How good will the Cleveland Browns offense be in 2021?
The Cleveland Browns are returning all 11 starters for 2021 and figure to improve upon last year’s point total in 2021. The Browns have received less attention than the Tampa Bay Bucs for maintaining continuity, but nevertheless, this is the first time in years that the Browns’ offensive situation has been stable.
Last week, your humble correspondent outlined a methodology for evaluating the defense, starting with the 2020 players. Pro Football Focus grades were used as an initial estimate for performance (modified slightly by the author’s specific prejudices, of course), and including multipliers for the percentage of snaps played by each player, and the relative importance for each position.
The same basic methodology is applied for the Browns offense starting with the 2020 team and then projecting how it might change in 2021, but first we have to explain why the Browns did not dominate more offensively.
The simple truth is that the team scored barely more than the average number of points compared to the average NFL team, despite having premier players at most positions with no real weaknesses, at least according to the grades they received from independent evaluators.
The PFF grades for Cleveland are way too high to make any sense for a team that averaged only 26.3 points per game for 16 regular-season games and two playoff games (473 points total divided by 18 games), or 1.5 points per game higher than the league average of 24.8 points per game. Another way to say it is that over their 18 games in 2020, they scored only 27 points more than the NFL average offense.
Baker Mayfield is graded as the seventh-highest quarterback in the NFL. The difference between the seventh-best quarterback and the average quarterback (i.e., sixteenth) is something like five touchdowns over the course of a season, either directly through the air or by leading the team on successful drives, which is enough to move the differential about 1.5 points per game right there.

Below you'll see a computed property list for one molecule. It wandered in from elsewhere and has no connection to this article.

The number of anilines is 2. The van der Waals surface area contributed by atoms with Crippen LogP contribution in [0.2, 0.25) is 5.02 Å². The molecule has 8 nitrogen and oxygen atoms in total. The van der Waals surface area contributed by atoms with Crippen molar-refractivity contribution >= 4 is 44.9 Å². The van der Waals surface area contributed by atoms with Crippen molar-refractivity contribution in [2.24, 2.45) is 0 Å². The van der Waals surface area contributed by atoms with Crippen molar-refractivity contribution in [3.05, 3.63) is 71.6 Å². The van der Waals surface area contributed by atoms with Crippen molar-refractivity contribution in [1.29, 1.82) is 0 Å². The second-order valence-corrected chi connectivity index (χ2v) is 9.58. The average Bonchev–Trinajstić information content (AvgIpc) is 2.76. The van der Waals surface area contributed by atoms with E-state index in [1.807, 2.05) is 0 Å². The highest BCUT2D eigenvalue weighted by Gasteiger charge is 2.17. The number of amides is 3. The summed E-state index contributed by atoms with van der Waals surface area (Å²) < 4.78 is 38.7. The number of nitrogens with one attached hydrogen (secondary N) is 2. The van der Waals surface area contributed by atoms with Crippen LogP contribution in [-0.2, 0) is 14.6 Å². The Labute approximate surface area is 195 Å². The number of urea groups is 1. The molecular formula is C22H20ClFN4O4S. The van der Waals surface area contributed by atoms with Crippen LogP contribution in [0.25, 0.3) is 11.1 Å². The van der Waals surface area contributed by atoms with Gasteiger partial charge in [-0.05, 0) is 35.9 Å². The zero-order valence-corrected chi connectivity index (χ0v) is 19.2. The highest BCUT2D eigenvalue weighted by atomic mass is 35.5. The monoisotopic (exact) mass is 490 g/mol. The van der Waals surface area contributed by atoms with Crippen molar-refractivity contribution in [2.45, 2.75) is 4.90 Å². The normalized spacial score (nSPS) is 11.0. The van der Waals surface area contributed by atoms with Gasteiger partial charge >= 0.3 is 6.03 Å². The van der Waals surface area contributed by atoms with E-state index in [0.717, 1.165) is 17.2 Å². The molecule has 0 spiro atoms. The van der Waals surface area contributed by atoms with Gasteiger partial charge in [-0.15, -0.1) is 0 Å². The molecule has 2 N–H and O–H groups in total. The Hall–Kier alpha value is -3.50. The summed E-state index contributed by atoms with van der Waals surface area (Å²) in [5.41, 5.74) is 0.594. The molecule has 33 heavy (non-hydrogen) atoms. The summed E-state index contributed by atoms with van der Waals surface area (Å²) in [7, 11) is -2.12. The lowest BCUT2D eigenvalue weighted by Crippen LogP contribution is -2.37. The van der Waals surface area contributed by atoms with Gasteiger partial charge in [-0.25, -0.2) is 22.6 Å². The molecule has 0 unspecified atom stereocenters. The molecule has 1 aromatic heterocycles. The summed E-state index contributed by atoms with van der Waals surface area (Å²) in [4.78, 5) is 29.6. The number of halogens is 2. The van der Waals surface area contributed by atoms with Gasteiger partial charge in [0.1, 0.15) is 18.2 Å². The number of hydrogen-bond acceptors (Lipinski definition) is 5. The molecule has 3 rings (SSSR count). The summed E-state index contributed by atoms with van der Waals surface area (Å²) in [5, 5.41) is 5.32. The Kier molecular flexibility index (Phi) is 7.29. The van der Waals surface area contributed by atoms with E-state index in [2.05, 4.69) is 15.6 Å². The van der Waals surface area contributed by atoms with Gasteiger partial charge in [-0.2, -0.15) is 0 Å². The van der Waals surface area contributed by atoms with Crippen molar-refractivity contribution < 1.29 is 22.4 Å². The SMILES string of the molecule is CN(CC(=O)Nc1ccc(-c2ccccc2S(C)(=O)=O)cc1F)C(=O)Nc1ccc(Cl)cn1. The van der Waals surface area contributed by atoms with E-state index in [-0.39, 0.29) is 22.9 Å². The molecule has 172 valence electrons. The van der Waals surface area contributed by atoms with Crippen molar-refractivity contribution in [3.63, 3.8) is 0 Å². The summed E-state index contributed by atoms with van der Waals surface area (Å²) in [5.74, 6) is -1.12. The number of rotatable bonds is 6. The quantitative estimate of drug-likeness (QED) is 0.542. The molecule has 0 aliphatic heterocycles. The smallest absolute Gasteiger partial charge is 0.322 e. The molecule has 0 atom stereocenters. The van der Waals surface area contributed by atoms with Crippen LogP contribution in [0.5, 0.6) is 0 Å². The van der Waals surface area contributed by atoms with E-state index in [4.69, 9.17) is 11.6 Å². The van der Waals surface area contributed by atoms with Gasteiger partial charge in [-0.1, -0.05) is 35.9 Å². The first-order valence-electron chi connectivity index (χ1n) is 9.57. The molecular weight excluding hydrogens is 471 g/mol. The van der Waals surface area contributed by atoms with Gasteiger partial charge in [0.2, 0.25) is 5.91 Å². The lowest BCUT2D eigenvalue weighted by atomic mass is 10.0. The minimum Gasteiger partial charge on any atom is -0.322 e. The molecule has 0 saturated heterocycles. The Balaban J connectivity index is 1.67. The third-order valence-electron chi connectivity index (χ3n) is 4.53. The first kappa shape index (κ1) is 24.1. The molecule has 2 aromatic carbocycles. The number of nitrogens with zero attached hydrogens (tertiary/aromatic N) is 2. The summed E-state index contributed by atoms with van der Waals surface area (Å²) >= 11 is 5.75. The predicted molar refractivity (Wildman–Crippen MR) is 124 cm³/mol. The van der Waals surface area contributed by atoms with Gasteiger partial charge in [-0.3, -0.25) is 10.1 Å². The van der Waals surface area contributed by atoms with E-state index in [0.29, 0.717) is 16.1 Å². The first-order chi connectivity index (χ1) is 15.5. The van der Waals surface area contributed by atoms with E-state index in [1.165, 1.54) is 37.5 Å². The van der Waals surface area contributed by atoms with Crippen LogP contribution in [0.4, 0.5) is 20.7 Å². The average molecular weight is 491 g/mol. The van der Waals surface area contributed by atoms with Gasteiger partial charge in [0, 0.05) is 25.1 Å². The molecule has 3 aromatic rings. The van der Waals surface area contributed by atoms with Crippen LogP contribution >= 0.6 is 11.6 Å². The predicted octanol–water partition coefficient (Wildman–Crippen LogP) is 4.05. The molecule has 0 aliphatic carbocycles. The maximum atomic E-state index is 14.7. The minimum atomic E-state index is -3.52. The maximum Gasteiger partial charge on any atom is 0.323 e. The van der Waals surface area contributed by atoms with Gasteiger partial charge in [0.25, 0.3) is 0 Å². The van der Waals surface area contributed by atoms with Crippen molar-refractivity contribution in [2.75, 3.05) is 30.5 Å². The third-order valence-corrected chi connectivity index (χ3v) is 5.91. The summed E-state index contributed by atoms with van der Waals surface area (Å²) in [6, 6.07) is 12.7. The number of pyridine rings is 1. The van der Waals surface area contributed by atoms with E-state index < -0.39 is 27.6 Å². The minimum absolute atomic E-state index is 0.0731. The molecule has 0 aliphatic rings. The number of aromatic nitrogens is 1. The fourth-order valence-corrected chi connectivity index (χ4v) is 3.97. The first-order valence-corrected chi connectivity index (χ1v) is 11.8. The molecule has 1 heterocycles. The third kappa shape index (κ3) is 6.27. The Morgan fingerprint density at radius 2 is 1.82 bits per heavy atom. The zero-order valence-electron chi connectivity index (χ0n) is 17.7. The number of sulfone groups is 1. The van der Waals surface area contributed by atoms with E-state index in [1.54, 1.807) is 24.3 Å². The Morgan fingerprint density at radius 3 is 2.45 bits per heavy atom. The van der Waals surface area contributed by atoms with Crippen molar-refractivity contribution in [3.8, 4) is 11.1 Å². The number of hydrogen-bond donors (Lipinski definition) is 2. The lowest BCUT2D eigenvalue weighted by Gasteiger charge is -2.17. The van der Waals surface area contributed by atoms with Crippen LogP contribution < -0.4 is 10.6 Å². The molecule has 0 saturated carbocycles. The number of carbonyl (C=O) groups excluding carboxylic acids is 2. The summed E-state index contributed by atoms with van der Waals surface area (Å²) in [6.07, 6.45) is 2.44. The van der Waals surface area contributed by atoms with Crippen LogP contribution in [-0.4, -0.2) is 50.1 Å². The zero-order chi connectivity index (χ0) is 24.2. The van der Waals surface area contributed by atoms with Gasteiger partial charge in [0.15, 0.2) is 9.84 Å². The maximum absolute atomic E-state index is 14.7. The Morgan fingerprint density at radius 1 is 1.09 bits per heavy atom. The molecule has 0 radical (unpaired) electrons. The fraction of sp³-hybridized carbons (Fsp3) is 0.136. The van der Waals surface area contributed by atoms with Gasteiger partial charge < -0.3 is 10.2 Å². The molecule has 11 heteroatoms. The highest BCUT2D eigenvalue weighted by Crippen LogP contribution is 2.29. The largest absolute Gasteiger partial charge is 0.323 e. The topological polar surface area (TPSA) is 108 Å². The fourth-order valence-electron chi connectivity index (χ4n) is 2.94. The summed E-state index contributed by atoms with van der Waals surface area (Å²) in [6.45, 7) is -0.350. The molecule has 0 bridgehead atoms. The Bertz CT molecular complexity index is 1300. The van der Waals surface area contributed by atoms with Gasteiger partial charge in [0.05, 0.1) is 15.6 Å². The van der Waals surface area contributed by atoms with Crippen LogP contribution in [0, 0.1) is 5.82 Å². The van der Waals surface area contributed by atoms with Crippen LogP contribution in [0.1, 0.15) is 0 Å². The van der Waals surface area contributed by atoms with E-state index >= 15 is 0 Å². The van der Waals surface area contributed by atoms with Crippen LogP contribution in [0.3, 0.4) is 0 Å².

On top of that, PFF grades Wyatt Teller. J.C. Tretter, Joel Bitonio, Jack Conklin, and Nick Chubb at a Pro Bowl level, and Jarvis Landry very close to that level. Based on three wide receivers per team, there are 96 starters in the league and thus roughly 48 that should move the point differential positively and the rest move it in the negative direction. The Browns top three receivers are on the positive side of the ledger. Other key players were also capable, such as Kareem Hunt, Chris Hubbard, David Njoku, and Michael Dunn.
Player ranking can be translated to point differential empirically from watching the betting lines move. R.J. White of CBSSports.com had a really interesting article last year in which he estimated every NFL quarterback’s ability to move the point spread compared to the backup.
In this case, however, Mayfield is not being compared to backup Case Keenum, but to the hypothetical average quarterback; i.e., the 16th-best starter in the NFL. So in the table below Mayfield was 1.5 points better than 16th-best quarterback. Case Keenum did not have not enough reps to make any impact one way or the other.
So if the Browns had the seventh-best quarterback operating with five Pro Bowl talents and no real liabilities at any point, how does that not equal a top-five offensive team in terms of point total?